Part 10 - Adventuring with Don 2018


Part 9 – Ghost towns, rodeos, cowboys and Buffalo Bill Cody

 

My stay in Butte, MT was brief. Just overnight. Early in the morning I backtracked a bit so that I could stop at some ghost towns that Mark had suggested. The day was very pleasant. More blue skies were breaking through the haze as I made my way to two once booming mining towns, Nevada City and Virginia City, Montana. Millions of dollars of gold were mined in the area, much of it dredged from the local stream. Now classified as ghost towns, they both were throwbacks to late 1800’s. 

Weather beaten, dilapidated looking old buildings were still standing and in use in these neighboring towns. Driving through the towns, one would think he had been transported back in time to the Old West where an impending gunfight would surely erupt. Besides the old buildings lining the road in Nevada City, several vintage train carriages sat on rusty old tracks, near the well-kept train station from which tickets were still sold.













A train ride from Nevada City was on a “mini” train and narrow gauge rails. It traveled to Virginia City a mere 3-mile trip one way. The second town was bigger, more populous and busy with tourists. An abundance of similar old wooden buildings plus others of more solid construction still evoked the vision of those bygone days of the West.

 


While not intending to spend much time in either town, they both held me captive. I was taken by the charm, history, lore and my own imagination. Luckily I was not incarcerated in the local hoosegow; rather I was able to choose my night’s lodging in the Nevada City Hotel. Nearly 130 years of history has passed by and through the old hotel and now I wanted to be a part of its’ history. Inside the floors creaked, a narrow staircase led up to a large sitting area with two large Victorian rooms on either side. Down a long hall more rooms awaited guests, including me. Two comfortable queen beds, a heater, dresser and chair were the extent of the furnishings including a full bathroom.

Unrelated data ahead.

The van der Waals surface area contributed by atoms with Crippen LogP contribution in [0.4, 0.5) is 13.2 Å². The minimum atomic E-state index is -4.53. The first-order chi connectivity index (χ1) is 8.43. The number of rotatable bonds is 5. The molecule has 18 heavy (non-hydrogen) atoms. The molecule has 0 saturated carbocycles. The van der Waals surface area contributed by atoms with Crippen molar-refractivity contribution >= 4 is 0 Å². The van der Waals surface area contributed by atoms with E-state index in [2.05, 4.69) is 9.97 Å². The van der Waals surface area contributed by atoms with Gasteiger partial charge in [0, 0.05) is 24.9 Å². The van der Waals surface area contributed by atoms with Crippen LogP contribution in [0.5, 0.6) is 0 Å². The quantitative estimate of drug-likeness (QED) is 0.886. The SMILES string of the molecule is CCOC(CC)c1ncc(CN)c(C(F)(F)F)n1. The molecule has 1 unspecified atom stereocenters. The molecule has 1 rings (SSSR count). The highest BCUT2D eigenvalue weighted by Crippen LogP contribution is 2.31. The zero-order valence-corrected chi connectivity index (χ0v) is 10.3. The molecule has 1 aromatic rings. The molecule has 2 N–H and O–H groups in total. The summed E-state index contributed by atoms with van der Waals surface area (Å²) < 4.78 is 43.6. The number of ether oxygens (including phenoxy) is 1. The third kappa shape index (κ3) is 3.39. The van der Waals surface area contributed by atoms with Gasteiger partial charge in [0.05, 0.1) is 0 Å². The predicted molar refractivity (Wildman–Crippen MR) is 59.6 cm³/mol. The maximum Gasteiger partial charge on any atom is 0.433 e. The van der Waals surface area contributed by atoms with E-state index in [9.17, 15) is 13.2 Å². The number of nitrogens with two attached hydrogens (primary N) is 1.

Late in the afternoon I relaxed on the upper balcony, read a bit and watched the sparse passing scene on the road below. As dusk prevailed, the road traffic dwindled to a trickle of vehicles. Nevada City was ready to say goodnight - it was time to roll up the sidewalks and call it a day. 

Up the road in Virginia City, a little more active, several restaurants were serving dinner, a theatre troupe was performing in the local opera house, and several saloons were offering up their best intoxicants. There too, as the evening advanced, the tourists retreated. The moniker “ghost” town then more closely resembled the theme.

No surprise, I was up early and on the road soon after breakfast in Virginia City. 

Where to next? How about Bozeman? From there I wanted to go to Cody, Wyoming a town that (for me) exuded more of the Old West intrigue.